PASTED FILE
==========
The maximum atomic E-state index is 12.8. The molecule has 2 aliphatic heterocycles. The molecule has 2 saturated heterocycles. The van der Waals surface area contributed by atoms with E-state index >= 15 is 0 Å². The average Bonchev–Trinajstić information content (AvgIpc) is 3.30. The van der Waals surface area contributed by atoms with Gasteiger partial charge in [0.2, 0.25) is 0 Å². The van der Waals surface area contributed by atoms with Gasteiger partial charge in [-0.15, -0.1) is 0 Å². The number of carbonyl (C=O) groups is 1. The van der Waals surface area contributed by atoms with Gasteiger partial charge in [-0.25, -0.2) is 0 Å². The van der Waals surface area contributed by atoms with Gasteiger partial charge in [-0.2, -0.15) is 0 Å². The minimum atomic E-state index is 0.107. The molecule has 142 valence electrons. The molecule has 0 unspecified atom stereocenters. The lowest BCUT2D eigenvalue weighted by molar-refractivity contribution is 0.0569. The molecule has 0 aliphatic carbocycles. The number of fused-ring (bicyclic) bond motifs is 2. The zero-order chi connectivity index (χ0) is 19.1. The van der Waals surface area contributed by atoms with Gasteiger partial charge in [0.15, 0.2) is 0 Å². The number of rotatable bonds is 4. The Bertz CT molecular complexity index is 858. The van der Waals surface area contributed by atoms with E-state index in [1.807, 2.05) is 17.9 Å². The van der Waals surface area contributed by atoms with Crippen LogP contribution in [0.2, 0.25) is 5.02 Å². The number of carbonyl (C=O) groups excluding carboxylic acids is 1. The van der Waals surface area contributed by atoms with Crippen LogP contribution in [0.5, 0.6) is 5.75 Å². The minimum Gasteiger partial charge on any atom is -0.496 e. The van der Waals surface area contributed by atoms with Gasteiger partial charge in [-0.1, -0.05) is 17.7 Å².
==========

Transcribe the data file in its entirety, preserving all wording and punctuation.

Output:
The maximum atomic E-state index is 12.8. The molecule has 2 aliphatic heterocycles. The molecule has 2 saturated heterocycles. The van der Waals surface area contributed by atoms with E-state index >= 15 is 0 Å². The average Bonchev–Trinajstić information content (AvgIpc) is 3.30. The van der Waals surface area contributed by atoms with Gasteiger partial charge in [0.2, 0.25) is 0 Å². The van der Waals surface area contributed by atoms with Gasteiger partial charge in [-0.15, -0.1) is 0 Å². The number of carbonyl (C=O) groups is 1. The van der Waals surface area contributed by atoms with Gasteiger partial charge in [-0.25, -0.2) is 0 Å². The van der Waals surface area contributed by atoms with Gasteiger partial charge in [-0.2, -0.15) is 0 Å². The minimum atomic E-state index is 0.107. The molecule has 142 valence electrons. The molecule has 0 unspecified atom stereocenters. The lowest BCUT2D eigenvalue weighted by molar-refractivity contribution is 0.0569. The molecule has 0 aliphatic carbocycles. The number of fused-ring (bicyclic) bond motifs is 2. The zero-order chi connectivity index (χ0) is 19.1. The van der Waals surface area contributed by atoms with Gasteiger partial charge in [0.15, 0.2) is 0 Å². The number of rotatable bonds is 4. The Bertz CT molecular complexity index is 858. The van der Waals surface area contributed by atoms with E-state index in [1.807, 2.05) is 17.9 Å². The van der Waals surface area contributed by atoms with Crippen LogP contribution in [0.2, 0.25) is 5.02 Å². The number of carbonyl (C=O) groups excluding carboxylic acids is 1. The van der Waals surface area contributed by atoms with Crippen LogP contribution in [0.5, 0.6) is 5.75 Å². The minimum Gasteiger partial charge on any atom is -0.496 e. The van der Waals surface area contributed by atoms with Gasteiger partial charge in [-0.1, -0.05) is 17.7 Å².